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60 (method B)
7
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70 (method B)
8[c]
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51 (method A)
9[c]
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52 (method A)

In addition, the reaction of allenyne (1 f) with a phenyl substitution on the alkyne gave no acetoxylation product, but afforded cycloisomerization product 5 f (8 %),6 dimerization products 6 f (4 %) and 7 f (29 %); the reaction may be initiated by an allylic C[BOND]H bond cleavage on the allene side (Scheme 2).

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Scheme 2. The reaction of phenyl-substituted allenyne 1 f.

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Furthermore, the scope of the reaction with respect to the carboxylic acid coupling partner was also studied by using allenyne 1 b (Scheme 3). In addition to acetic acid, aliphatic carboxylic acids such as propionic acid or butyric acid reacted smoothly by employing method A to give the cyclized vinylallene products 3 bb (65 %) and 3 bc (74 %), respectively. Moreover, benzoic acid and other functionalized aromatic carboxylic acids bearing methoxy, fluorine, or chlorine groups were also tolerated under the oxidative procedure giving the corresponding carbocyclization products in good yields (64–84 %). Interestingly, only trace amounts (<1 %) of dimerization product 4 b (formed by dimerization of 1 b through the mechanism shown in Scheme 6) were observed in the reactions in Scheme 3.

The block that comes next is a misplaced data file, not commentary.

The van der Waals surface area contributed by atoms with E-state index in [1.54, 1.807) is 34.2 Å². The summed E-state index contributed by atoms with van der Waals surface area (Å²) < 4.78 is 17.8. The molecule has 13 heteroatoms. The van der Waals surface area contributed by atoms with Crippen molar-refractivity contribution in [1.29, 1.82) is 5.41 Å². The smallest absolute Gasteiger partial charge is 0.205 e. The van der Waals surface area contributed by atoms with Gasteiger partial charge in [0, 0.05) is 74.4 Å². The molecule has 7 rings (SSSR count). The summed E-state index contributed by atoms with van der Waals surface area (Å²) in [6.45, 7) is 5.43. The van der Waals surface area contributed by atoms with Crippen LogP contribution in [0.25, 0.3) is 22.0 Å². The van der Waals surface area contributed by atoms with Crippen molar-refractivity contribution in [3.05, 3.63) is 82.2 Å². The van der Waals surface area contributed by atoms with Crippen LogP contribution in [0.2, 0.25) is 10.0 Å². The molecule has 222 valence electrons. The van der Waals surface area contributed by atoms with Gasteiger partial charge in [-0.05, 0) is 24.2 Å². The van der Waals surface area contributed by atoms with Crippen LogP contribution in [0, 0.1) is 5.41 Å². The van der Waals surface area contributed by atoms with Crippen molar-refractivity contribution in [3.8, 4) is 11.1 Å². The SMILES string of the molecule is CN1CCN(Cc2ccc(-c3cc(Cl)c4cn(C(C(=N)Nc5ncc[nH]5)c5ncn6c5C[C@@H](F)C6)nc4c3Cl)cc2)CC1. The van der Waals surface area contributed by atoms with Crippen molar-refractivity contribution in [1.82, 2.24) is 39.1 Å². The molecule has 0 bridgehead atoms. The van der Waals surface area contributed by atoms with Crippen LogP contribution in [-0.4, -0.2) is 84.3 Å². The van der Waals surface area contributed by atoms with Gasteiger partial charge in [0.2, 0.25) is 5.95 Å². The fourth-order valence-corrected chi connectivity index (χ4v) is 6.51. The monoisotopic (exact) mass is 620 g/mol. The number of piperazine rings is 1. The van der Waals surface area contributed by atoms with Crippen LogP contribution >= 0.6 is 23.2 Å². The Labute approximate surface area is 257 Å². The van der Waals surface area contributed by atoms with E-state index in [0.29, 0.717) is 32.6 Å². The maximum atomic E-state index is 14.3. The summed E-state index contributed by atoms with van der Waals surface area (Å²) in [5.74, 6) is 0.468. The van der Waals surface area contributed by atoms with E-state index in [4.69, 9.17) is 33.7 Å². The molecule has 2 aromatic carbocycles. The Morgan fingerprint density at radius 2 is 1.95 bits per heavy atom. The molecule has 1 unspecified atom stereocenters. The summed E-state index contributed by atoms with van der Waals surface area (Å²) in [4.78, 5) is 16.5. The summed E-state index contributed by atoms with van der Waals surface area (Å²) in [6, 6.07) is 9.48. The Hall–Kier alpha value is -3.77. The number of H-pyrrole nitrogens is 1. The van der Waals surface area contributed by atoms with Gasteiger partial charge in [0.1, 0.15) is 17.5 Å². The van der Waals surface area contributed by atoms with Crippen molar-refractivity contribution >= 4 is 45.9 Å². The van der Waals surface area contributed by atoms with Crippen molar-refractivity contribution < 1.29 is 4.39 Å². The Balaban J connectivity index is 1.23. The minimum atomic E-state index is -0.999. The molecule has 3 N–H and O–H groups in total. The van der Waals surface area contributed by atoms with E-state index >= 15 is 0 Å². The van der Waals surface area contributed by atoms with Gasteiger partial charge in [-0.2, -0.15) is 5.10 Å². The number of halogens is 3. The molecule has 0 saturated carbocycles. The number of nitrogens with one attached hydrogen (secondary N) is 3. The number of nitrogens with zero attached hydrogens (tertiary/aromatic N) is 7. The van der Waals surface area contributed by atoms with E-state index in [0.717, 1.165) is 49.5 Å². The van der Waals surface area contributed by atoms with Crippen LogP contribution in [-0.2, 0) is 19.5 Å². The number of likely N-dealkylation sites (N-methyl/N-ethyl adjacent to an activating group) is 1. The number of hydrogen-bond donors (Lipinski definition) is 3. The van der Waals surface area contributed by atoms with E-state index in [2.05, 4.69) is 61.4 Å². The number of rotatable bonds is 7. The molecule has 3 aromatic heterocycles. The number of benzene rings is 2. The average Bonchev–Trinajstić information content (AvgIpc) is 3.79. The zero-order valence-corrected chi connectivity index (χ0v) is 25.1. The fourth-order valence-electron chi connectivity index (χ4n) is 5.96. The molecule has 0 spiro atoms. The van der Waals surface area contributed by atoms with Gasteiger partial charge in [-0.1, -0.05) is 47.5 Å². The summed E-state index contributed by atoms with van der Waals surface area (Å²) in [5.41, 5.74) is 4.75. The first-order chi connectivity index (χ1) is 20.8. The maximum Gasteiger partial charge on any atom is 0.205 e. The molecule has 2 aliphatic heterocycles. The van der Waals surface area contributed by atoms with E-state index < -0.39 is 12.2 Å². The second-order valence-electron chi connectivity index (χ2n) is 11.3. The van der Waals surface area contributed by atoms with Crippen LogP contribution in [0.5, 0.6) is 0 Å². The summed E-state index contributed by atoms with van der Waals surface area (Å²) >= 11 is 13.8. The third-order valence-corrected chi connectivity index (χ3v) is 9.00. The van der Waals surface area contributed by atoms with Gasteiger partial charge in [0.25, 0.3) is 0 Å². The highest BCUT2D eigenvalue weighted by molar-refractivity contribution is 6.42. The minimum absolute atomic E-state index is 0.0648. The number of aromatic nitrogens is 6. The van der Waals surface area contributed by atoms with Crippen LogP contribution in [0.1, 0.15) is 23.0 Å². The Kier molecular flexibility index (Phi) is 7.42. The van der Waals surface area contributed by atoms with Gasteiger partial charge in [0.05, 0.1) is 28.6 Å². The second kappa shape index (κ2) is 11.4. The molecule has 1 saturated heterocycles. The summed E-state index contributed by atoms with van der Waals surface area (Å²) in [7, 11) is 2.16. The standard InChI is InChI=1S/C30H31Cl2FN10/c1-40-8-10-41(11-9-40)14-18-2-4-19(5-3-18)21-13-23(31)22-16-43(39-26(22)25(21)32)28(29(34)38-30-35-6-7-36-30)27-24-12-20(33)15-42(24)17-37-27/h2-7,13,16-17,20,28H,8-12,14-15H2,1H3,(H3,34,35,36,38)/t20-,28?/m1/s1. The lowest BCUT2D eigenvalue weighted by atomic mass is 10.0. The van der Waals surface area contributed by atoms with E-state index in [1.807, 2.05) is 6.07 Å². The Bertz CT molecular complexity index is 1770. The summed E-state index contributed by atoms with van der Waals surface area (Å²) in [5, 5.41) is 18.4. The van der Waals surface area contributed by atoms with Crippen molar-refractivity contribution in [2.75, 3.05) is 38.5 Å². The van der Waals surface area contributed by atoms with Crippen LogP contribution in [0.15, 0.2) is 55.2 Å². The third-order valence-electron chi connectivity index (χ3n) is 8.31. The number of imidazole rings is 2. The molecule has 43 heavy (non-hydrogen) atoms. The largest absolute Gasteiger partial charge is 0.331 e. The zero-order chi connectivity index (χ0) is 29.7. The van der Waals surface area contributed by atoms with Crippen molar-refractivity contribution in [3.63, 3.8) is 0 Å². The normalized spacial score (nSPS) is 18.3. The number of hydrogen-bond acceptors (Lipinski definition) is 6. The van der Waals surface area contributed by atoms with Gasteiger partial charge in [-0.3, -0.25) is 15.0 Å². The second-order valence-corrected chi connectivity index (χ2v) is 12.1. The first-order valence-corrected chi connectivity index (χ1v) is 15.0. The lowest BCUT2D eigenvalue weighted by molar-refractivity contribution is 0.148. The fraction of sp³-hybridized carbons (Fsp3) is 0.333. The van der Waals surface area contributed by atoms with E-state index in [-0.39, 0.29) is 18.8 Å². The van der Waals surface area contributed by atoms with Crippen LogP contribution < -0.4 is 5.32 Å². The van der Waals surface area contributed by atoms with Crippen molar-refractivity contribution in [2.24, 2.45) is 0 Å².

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Scheme 3. Carboxylic acid scope. [a] Method A was used.

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Oxidation processes utilizing molecular oxygen have attracted considerable attention in recent years,8 and therefore the oxidative carbocyclization in Table 2 and Scheme 3 was studied under various aerobic conditions. It was found that the combination of cocatalyst [Co(salophen)]9 with molecular oxygen (balloon) in the presence of catalytic amounts of BQ (20 mol %) permits the efficient reoxidation of Pd0 to PdII and makes it possible to use O2 as the oxidant in the acetoxylation/carbocyclization of allenynes (Table 2, entries 1–3 with method C. For details, please see Scheme S1 in the Supporting Information).